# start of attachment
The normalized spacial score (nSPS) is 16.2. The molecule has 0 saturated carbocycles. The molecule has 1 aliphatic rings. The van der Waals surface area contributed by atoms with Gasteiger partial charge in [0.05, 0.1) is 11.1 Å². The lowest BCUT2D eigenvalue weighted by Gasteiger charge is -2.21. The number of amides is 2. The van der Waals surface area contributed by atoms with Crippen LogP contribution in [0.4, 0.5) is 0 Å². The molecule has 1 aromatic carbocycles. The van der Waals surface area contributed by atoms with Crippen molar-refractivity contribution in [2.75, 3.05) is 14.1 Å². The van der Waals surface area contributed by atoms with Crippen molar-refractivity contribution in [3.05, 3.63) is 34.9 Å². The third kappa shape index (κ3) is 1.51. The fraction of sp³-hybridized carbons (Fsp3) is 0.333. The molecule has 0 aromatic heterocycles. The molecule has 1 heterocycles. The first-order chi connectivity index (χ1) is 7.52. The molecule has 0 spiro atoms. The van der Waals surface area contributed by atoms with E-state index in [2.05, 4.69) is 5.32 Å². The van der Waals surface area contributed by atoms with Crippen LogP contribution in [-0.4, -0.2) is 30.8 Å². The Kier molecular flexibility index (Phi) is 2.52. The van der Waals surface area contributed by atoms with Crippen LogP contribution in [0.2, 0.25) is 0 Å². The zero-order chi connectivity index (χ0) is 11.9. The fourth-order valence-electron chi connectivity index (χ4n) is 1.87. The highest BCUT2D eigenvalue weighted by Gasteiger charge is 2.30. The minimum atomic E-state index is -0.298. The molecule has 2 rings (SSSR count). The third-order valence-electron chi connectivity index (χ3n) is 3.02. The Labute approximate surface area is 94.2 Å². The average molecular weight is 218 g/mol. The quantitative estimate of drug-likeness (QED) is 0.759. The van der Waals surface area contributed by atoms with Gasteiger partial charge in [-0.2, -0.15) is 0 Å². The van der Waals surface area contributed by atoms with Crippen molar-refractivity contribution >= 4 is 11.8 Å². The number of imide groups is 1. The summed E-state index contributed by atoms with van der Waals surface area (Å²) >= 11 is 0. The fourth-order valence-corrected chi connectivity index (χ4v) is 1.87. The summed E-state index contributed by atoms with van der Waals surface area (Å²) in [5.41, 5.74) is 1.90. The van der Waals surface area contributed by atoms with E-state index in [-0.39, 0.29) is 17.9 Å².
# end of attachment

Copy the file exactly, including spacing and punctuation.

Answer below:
The normalized spacial score (nSPS) is 16.2. The molecule has 0 saturated carbocycles. The molecule has 1 aliphatic rings. The van der Waals surface area contributed by atoms with Gasteiger partial charge in [0.05, 0.1) is 11.1 Å². The lowest BCUT2D eigenvalue weighted by Gasteiger charge is -2.21. The number of amides is 2. The van der Waals surface area contributed by atoms with Crippen LogP contribution in [0.4, 0.5) is 0 Å². The molecule has 1 aromatic carbocycles. The van der Waals surface area contributed by atoms with Crippen molar-refractivity contribution in [2.75, 3.05) is 14.1 Å². The van der Waals surface area contributed by atoms with Crippen molar-refractivity contribution in [3.05, 3.63) is 34.9 Å². The third kappa shape index (κ3) is 1.51. The fraction of sp³-hybridized carbons (Fsp3) is 0.333. The molecule has 0 aromatic heterocycles. The molecule has 1 heterocycles. The first-order chi connectivity index (χ1) is 7.52. The molecule has 0 spiro atoms. The van der Waals surface area contributed by atoms with E-state index in [2.05, 4.69) is 5.32 Å². The van der Waals surface area contributed by atoms with Crippen LogP contribution in [-0.4, -0.2) is 30.8 Å². The Kier molecular flexibility index (Phi) is 2.52. The van der Waals surface area contributed by atoms with Crippen LogP contribution in [0.2, 0.25) is 0 Å². The zero-order chi connectivity index (χ0) is 11.9. The fourth-order valence-electron chi connectivity index (χ4n) is 1.87. The highest BCUT2D eigenvalue weighted by Gasteiger charge is 2.30. The minimum atomic E-state index is -0.298. The molecule has 2 rings (SSSR count). The third-order valence-electron chi connectivity index (χ3n) is 3.02. The Labute approximate surface area is 94.2 Å². The average molecular weight is 218 g/mol. The quantitative estimate of drug-likeness (QED) is 0.759. The van der Waals surface area contributed by atoms with Gasteiger partial charge in [-0.2, -0.15) is 0 Å². The van der Waals surface area contributed by atoms with Crippen molar-refractivity contribution >= 4 is 11.8 Å². The number of imide groups is 1. The summed E-state index contributed by atoms with van der Waals surface area (Å²) >= 11 is 0. The fourth-order valence-corrected chi connectivity index (χ4v) is 1.87. The summed E-state index contributed by atoms with van der Waals surface area (Å²) in [5.41, 5.74) is 1.90. The van der Waals surface area contributed by atoms with E-state index in [-0.39, 0.29) is 17.9 Å².